In KZIUM, there are 21 teachers and a co-director. Hanban pays their salaries and housing. UM provides the office facilities. Since its establishment in 2009, 7,000 students have undergone various courses, from Essential Mandarin for Travelling in China to Comprehensive Mandarin (Level 1-6). Last year, 2,700 students were trained.

The cultural programme in KZIUM ranges from health (Taijiquan, a martial art practised for both defence and health benefits), mental sharpness (Weiqi or Go, a board game noted for being rich in strategy), emotion (Guqin, the seven-stringed musical instrument, with a history of some 3,000 years), and skill in arts (calligraphy and Chinese painting).

Associate Professor Datuk Dr Azarae Idris, 58, was appointed the Malaysian co-director in 2010. He recalls there were only five teachers then. The affable Azarae, father of three and grandfather of a five-year-old, really enjoys this assignment as he sees it as a calling to further strengthen our growing “people to people” engagement. 

He also thinks there are loads of opportunities to develop entrepreneurship and create a “small-medium enterprise” (SME) culture among our Malay and Indian communities. 

Azarae, who has a PhD in Ecology Studies, has been attached to UM since 1990 and prior to the KZIUM posting was the deputy vice-chancellor (student affairs).

The co-director from Hanban is Chen Zhong, 43, an English graduate with a Masters in Lexicography. He had to explain it is the art of compiling, writing and editing dictionaries.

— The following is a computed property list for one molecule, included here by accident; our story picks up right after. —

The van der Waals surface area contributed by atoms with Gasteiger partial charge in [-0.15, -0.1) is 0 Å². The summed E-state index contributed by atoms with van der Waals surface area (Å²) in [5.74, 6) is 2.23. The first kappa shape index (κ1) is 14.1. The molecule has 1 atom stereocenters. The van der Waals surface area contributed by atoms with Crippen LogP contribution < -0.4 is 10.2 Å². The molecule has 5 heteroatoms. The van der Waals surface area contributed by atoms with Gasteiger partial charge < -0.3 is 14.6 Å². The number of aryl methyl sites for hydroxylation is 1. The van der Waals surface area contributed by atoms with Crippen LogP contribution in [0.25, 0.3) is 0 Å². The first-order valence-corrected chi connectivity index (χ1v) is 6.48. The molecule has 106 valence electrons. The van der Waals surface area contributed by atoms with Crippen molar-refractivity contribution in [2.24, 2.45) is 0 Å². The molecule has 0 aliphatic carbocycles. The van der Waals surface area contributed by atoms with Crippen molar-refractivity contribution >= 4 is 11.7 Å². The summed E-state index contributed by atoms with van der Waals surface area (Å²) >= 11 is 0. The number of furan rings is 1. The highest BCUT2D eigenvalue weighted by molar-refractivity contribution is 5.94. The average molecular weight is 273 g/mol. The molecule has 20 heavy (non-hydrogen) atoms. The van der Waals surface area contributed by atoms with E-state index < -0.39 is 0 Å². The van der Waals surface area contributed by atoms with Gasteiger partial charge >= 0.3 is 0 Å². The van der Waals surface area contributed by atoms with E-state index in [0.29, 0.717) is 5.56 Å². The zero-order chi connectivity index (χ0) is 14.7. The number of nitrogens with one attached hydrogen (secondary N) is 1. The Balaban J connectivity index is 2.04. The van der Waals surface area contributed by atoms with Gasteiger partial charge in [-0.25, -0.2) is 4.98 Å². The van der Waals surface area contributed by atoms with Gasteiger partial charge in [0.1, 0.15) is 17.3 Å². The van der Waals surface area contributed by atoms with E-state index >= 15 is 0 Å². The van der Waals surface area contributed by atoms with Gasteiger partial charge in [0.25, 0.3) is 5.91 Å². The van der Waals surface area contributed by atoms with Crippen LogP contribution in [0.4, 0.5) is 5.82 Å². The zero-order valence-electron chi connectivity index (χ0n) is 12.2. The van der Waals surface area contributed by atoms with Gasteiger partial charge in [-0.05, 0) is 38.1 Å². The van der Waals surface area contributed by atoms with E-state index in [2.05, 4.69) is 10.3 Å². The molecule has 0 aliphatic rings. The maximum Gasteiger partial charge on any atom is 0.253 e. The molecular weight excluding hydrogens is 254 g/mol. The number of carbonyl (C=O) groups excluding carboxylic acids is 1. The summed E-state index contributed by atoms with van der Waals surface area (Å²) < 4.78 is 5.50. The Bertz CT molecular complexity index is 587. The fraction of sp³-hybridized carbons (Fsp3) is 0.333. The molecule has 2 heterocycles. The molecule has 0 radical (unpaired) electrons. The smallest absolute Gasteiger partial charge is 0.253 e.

Chen is here with his wife and three-and-a-half-year-old daughter who was born in Nuremberg, Germany, his last posting before coming to Malaysia in 2013. 

Country co-directors serve between two to three years, and he recently got his one-year extension approved. He and the family truly enjoy their stay here.

His exuberance with the mission of CI was abundantly apparent. I had to ask — what makes you so proud of China? China has such a profound and rich culture, and so much wisdom to share, was his spontaneous response. When shared properly, humankind can only benefit, he added.


I am now beginning to think the Western-designed democracy is not the only answer. The vast geography, truly diverse people, and the 1.4 billion inhabitants demand a custom-made system. It appears they have consistently elected sensible, smart, and sincere folk into their 25-seat Political Bureau of the CCP Central Committee (Politburo).

And the transition for heads of government after tenure between eight to 10 years must have been key. After a long history of feudalism and the Mao era, they would be more familiar with “absolute power corrupts absolutely” than any society on earth. 

I don’t believe Confucius Institute exists for clandestine activities. Marxist, Leninist and Maoist principles have long been confined to the rubbish bin.

* This is the personal opinion of the writer and does not necessarily represent the views of Malay Mail Online.